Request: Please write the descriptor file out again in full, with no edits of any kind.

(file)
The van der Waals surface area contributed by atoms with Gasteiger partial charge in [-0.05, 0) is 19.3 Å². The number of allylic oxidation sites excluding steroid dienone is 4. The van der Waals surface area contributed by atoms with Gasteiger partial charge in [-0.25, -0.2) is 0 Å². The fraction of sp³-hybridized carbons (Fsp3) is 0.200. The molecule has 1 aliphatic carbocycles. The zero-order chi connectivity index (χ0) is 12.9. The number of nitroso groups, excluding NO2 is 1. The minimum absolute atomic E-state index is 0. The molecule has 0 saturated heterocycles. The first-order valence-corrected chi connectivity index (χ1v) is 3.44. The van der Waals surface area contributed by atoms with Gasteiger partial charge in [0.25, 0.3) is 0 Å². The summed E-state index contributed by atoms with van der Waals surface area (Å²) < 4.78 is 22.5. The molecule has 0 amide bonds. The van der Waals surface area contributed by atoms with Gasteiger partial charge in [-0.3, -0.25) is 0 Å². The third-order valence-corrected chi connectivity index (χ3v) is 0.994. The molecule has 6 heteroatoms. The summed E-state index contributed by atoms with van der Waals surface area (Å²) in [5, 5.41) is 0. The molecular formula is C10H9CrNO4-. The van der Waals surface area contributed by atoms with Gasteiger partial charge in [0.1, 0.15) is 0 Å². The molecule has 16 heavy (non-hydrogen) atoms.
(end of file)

The van der Waals surface area contributed by atoms with Gasteiger partial charge in [-0.05, 0) is 19.3 Å². The number of allylic oxidation sites excluding steroid dienone is 4. The van der Waals surface area contributed by atoms with Gasteiger partial charge in [-0.25, -0.2) is 0 Å². The fraction of sp³-hybridized carbons (Fsp3) is 0.200. The molecule has 1 aliphatic carbocycles. The zero-order chi connectivity index (χ0) is 12.9. The number of nitroso groups, excluding NO2 is 1. The minimum absolute atomic E-state index is 0. The molecule has 0 saturated heterocycles. The first-order valence-corrected chi connectivity index (χ1v) is 3.44. The van der Waals surface area contributed by atoms with Gasteiger partial charge in [0.25, 0.3) is 0 Å². The summed E-state index contributed by atoms with van der Waals surface area (Å²) < 4.78 is 22.5. The molecule has 0 amide bonds. The van der Waals surface area contributed by atoms with Gasteiger partial charge in [-0.3, -0.25) is 0 Å². The third-order valence-corrected chi connectivity index (χ3v) is 0.994. The molecule has 6 heteroatoms. The summed E-state index contributed by atoms with van der Waals surface area (Å²) in [5, 5.41) is 0. The molecular formula is C10H9CrNO4-. The van der Waals surface area contributed by atoms with Gasteiger partial charge in [0.1, 0.15) is 0 Å². The molecule has 16 heavy (non-hydrogen) atoms.